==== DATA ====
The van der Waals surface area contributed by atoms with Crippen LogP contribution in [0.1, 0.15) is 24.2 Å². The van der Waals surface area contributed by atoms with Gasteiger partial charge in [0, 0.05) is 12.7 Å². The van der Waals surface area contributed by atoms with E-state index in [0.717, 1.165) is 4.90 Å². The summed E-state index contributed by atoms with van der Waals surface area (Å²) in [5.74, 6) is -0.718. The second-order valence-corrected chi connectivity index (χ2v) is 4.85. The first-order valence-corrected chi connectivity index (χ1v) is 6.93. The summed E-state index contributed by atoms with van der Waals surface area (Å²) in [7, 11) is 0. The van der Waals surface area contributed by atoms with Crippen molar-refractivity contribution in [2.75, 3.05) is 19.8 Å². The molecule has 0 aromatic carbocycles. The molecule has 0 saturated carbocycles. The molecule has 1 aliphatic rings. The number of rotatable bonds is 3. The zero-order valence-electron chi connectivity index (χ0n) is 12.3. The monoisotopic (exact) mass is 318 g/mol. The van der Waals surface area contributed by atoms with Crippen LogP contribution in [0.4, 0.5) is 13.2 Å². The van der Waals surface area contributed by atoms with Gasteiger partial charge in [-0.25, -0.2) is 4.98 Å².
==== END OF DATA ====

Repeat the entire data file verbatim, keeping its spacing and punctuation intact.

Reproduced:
The van der Waals surface area contributed by atoms with Crippen LogP contribution in [0.1, 0.15) is 24.2 Å². The van der Waals surface area contributed by atoms with Gasteiger partial charge in [0, 0.05) is 12.7 Å². The van der Waals surface area contributed by atoms with E-state index in [0.717, 1.165) is 4.90 Å². The summed E-state index contributed by atoms with van der Waals surface area (Å²) in [5.74, 6) is -0.718. The second-order valence-corrected chi connectivity index (χ2v) is 4.85. The first-order valence-corrected chi connectivity index (χ1v) is 6.93. The summed E-state index contributed by atoms with van der Waals surface area (Å²) in [7, 11) is 0. The van der Waals surface area contributed by atoms with Crippen molar-refractivity contribution in [2.75, 3.05) is 19.8 Å². The molecule has 0 aromatic carbocycles. The molecule has 0 saturated carbocycles. The molecule has 1 aliphatic rings. The number of rotatable bonds is 3. The zero-order valence-electron chi connectivity index (χ0n) is 12.3. The monoisotopic (exact) mass is 318 g/mol. The van der Waals surface area contributed by atoms with Crippen LogP contribution in [0.4, 0.5) is 13.2 Å². The van der Waals surface area contributed by atoms with Gasteiger partial charge in [-0.25, -0.2) is 4.98 Å².